This decision helps explain why groups like the Sportsmen’s Alliance view the North Cascades reintroduction plan as an attempt to maintain protections for the bears under the Endangered Species Act. They contend that if the feds were to bring grizzlies back to Washington State, the USFWS would need to consider this population when making future management decisions concerning grizzlies in the GYE or NCDE.
“By introducing another grizzly bear population, they’re going to make the legal argument that we can’t de-list either of those two populations (GYE and NCDE) until this population, the North Cascades population, is stable and recovered,” explains Brian Lynn, the vice president of marketing and communications for the Sportsmen’s Alliance.
So, why would the USFWS undermine its own attempts to de-list grizzlies by introducing a new population in Washington? From Lynn’s perspective, it all comes down to changes in political tides and the opposing stances taken by different presidential administrations. He points out that the Trump administration prioritized de-listing grizzlies and returning management of the species to the states, while the Biden administration has not.
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The USFWS, meanwhile, recognizes that the conservation status of a reintroduced grizzly population would be intertwined with the status of the populations already living in the northern Rockies. But the agency contends that the proposed reintroduction could actually expedite the process for de-listing grizzlies in the GYE and NCDE. This is because having more bears on the landscape would bolster the argument that the species has sufficiently recovered.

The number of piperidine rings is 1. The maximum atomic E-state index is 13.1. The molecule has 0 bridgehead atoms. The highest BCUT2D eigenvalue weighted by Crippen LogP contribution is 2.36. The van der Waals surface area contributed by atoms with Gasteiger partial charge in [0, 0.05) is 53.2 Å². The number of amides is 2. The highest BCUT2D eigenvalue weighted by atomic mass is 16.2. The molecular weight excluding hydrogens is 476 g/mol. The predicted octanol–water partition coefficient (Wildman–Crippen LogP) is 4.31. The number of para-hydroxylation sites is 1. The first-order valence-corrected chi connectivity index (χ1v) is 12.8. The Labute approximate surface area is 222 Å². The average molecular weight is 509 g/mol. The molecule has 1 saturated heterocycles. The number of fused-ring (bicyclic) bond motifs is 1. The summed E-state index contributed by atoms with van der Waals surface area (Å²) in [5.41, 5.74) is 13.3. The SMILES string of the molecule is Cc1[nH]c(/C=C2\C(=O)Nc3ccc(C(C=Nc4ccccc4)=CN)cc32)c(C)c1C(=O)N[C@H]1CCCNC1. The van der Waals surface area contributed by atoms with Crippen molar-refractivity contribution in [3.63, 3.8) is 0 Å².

“Establishing a population of bears in the North Cascades recovery area would contribute positively toward the status of the species, which in turn would be factored into future assessments of the status of grizzly bears in the Lower 48 states,” says USFWS public affairs officer Andrew LaValle.
Regarding those future assessments, the fed’s current proposal considers 200 bears to be a stable and recovered population. This could take anywhere from 60 to 100 years to achieve in the North Cascades Recovery Zone, according to the preliminary EIS scoping document.
As of right now, there are no known grizzlies inhabiting the North Cascades. The last confirmed grizzly sighting in the region was in 1996. There could still be some undetected bears living there, and there are definitely grizzlies living across the border in the Canadian Cascades. (At least one individual has been spotted within 20 miles of the U.S. border during the past five years.) But according to the NPS, this isn’t even close to a viable population, and the agency says it’s very unlikely that Canadian grizzlies could re-populate Washington’s mountains on their own.
What’s even less likely is that all Washingtonians would support the importation of grizzly bears from British Columbia and Montana. As we’ve seen in the ongoing debate surrounding wolf reintroduction in Colorado, there are plenty of urbanites who like the idea of apex predators living wild and free in the mountains. But it’s the rural residents of these states who will have to share the mountains and rangeland with these animals, and many of them have concerns about re-introducing grizzlies there.
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“The proposals put forward aren’t asking IF grizzlies should be introduced, but HOW they will be reintroduced,” says Lynn, who lives in Spokane. “They didn’t ask anyone living in the area if they wanted grizzlies reintroduced. They’ve eliminated that option and are only giving scenarios with the end goal of expanding the grizzly population.”
These concerns will likely become more pronounced in the months and years to come. The feds will start drafting an EIS document over the next few months, and they expect to publish the draft by next summer, at which time the public will be allowed to comment. Their final decision on the reintroduction isn’t expected until the summer of 2024.
Dac Collins contributed reporting to this story.